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Blue Rocks rolling on the basepaths07/25/2008 9:00 AM ET
By Tim Britton / Special to MLB.com
Rocks tend to be stationary objects. They're big and heavy, and they usually don't move very much.
On the other hand, once rocks start moving, it's hard to make them stop. So maybe the Blue Rocks is an apt name for the team nobody in the Carolina League can slow down.
The Wilmington Blue Rocks are baseball's fastest team. Through 102 games, they've stolen 200 bases -- 81 more than the next fastest team in the Carolina League. It's already a club record, but that might be just the first of several records Wilmington, well, steals, this season.
The Blue Rocks are on a pace for 282 thefts in 144 games. That can challenge the Carolina League record of 293, set by the Durham Bulls in 1980. In fact, in the last 16 years across the Minors, only the 1998 Capital City Bombers, with 295, have more steals than Wilmington is on pace to record. Both those feats came before the widespread popularity of sabermetrics, which has called into question the efficacy of the stolen base.
But the Blue Rocks are contradicting that trend. Despite hitting a league-worst .251 with a meager 39 home runs -- 75 fewer than first-place Myrtle Beach and just five more than both Dallas McPherson and Nelson Cruz of the Pacific Coast League -- the Blue Rocks have spent the entire season lingering around the .500 mark.
They showed how June 27 against Salem. Trailing in the bottom of the first, 1-0, Derrick Robinson led off with a single to center. With shortstop Chris McConnell at the plate, Robinson swiped second. McConnell then walked, and the two combined for a double steal. The throw from home went into the outfield, Robinson trotted home and McConnell made his way to third.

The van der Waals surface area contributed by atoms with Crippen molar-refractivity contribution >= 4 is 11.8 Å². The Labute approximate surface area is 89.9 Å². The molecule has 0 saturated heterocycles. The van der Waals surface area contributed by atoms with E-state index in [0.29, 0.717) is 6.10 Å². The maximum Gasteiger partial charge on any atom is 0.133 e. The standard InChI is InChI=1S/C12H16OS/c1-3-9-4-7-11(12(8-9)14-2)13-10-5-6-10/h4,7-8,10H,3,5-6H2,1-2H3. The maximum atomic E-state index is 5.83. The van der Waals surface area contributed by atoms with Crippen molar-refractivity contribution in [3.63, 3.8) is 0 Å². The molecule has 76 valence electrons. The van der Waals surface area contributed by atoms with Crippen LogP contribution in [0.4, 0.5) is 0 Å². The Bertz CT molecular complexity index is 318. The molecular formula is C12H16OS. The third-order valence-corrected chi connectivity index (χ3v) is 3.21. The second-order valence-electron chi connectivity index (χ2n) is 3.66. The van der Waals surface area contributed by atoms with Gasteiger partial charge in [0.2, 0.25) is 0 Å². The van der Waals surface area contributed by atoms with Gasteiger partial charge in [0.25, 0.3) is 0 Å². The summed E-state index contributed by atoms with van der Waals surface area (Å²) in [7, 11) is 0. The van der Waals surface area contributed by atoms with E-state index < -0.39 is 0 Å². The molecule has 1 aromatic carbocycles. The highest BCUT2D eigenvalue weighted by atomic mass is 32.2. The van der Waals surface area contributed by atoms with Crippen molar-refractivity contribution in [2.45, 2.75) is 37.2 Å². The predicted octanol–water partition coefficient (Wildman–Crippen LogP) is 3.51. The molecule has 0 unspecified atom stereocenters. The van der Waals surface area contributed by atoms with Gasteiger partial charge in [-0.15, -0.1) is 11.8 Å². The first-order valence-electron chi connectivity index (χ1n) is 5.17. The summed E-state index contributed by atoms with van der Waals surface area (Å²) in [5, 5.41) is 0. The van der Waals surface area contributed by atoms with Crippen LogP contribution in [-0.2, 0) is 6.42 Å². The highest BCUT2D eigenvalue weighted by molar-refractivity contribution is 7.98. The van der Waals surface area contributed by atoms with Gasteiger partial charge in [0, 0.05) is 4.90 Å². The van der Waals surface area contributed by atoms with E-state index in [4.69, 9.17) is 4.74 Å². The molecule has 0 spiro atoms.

Two batters, one single, a run and a runner on third. It was the start of a six-run frame for Wilmington and the end of their five-game losing streak.
"I got a lot of guys with speed, and we don't hit many home runs," Wilmington manager Darryl Kennedy said. "So we've got to manufacture stuff on the bases and be aggressive. And I've got the perfect team to be aggressive with."
It all begins with Robinson, the 20-year-old center fielder who leads the league with 47 stolen bases -- 18 of which have come in the first inning. Right behind him in the standings are the Blue Rocks' corner outfielders, Jarrod Dyson with 33 and Joe Dickerson with 24. Rounding out the league's top five are two more Blue Rocks: McConnell and second baseman Kurt Mertins with 21 apiece.
"We basically just take bags and see how many we can get in a game as a team," Dyson said. "If we get five or six in one game, we'd be like, 'Hey, we can get seven or eight, go for 10.' We just keep going and going. It's amazing."
It's the kind of attack Kennedy envisioned when he saw the shape of his team early in the year. With a serious lack of power, the former Minor League catcher knew that speed and an aggressive mentality could help compensate offensively.
With baserunners as constant threats to go, batters at the plate benefit from more fastballs and a pitcher whose focus is distracted.